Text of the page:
Monday, August 01, 2005

Hiking Challenges!

It has been a glorious holiday weekend here on the west coast. Hot sunny days and warm evenings. My daughters and I had the weekend off and decided to make it a hiking weekend. We started by hiking 10K around Bunsen Lake after work on a warm Friday evening. The Buntzen lake trail alternately winds along the lake side and up the hillside. The views are spectacular. The first part of the trial is the most challenging and leads to a small sandy beach. The second part of the trail is not so demanding and leads you back to the main beach and the parking area. While it is not that challenging a hike it is tiring if you are not used to it and none of us had done this trail in over two years. We were expecting the hike to take us about 3 hours and were pleased with ourselves when we finished it in just under 2 1/2 hours and still has some energy to spare. Lucy enjoyed every minute of it only sulking when I put her on the leash around the cliffs for her safety.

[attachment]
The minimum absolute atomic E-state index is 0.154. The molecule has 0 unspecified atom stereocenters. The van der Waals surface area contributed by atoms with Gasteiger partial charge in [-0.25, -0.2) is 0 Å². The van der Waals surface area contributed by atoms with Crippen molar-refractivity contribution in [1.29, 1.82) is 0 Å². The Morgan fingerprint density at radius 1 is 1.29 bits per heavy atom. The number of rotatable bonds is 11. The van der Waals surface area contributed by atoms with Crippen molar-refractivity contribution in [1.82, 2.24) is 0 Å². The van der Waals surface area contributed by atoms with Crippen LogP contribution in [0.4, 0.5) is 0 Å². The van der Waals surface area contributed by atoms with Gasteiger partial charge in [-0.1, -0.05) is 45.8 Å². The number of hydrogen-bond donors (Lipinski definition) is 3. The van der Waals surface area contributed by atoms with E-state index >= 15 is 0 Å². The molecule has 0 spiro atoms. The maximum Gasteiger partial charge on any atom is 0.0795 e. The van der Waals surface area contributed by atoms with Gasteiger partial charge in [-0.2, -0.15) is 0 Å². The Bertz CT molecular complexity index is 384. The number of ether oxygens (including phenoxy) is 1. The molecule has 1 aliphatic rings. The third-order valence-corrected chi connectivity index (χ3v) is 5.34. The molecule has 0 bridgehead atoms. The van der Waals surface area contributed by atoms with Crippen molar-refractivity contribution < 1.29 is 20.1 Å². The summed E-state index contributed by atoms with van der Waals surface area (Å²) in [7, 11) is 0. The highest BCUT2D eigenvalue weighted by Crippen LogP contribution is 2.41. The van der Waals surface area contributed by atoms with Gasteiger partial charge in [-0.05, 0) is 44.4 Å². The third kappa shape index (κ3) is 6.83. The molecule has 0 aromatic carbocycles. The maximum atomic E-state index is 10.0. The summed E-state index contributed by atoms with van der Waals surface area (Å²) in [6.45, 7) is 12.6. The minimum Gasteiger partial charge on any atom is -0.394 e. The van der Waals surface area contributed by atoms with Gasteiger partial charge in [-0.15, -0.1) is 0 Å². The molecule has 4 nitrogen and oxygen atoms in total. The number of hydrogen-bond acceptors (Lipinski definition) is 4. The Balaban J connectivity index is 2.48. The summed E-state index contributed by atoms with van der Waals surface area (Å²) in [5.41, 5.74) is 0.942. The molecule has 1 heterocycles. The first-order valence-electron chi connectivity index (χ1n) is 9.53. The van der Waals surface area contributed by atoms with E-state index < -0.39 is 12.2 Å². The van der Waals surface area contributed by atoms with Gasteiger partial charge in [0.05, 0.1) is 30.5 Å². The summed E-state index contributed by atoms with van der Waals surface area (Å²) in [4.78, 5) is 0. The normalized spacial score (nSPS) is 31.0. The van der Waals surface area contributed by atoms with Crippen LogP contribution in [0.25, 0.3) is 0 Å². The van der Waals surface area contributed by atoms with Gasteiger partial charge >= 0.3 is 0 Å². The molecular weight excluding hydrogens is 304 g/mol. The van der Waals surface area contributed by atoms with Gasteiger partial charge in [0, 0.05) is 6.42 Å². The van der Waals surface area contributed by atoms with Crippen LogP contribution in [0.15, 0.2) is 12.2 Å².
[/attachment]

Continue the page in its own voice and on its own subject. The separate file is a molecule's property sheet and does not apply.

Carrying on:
Saturday we plotted our next hiking trip over a couple of martini's and a bottle of wine. Buoyed by our success at Buntzen Lake, (the drinks didn't hurt any either) we decided to do the Campbell Lake trail at Harrison. The trail is described on Harrison's web site as "Harrison's answer to the Grouse Grind". "A real cardio-vascular work out". It went on to say that it was a 10K round trip on an unmaintained trail with a nice little trout lake at the top. The lake was the clincher. We all fancied ourselves having a nice lunch and a dip in that lake after our climb. Sunday the weather office had predicted that we would get a bit of a shower and that is always good on a long hike. However, the sun was bright and hot on Sunday morning and showed no signs of letting up. We arrived at the hike not long after 11 am and were a little disconcerted by how steep and rocky the trail was, but bravely encouraging each other we started our ascent into what was to become the hiking trail from hell. The path rose straight up with barely a break and was nothing but rocks and in some places the rocks were wet and slippery. The temperature rose as fast as we did and with sun beating down on those rocks we were slowly cooking. Before long even Lucy had decided she should have stayed home. By 1:00 pm, exhausted,we had at least gotten to the forest at the top. Inside the forest was green and lush and quiet. We sat inside a canopy of trees and had our snack and let the breeze cool us. Thinking that the promised lake was now only a short climb through the woods we set off in a good mood thinking we had beaten this hike. Almost an hour later were soon to be disappointed. The trail seemed to wind on uphill endlessly. We crossed old rotting wooden bridges and stair cases only to arrive at a bridge that was for me impassable. It was tilted on it's side with only one guard rail in place and two of us refused to cross putting an end to our quest for the lake. We could have gone around the bridge, but we all reluctantly agreed that we were too tired and over heated to try and forge a new trail around it. Eeven Lucy was showing signs of exhaustion. Disappointed we turned back. Our descent did not take as long as our ascent, but was just as treacherous in places. The wet rocks hard to climb when going up hill became lethal downhill and at one point I landed on my butt hitting my elbow on rocks and my daughter came tumbling down beside me. Fortunately the damage was mild and we all arrived exhausted, over heated and tired at the car at 3:00 pm. Today, looking at the pictures, I can hardly believe just how high we climbed on one of the hottest days of the summer. The fact that we did not make our main objective, the lake, means little. The fact that we met the challenges of the worst of the hike is quite an accomplishment for a bunch of weekend hikers.

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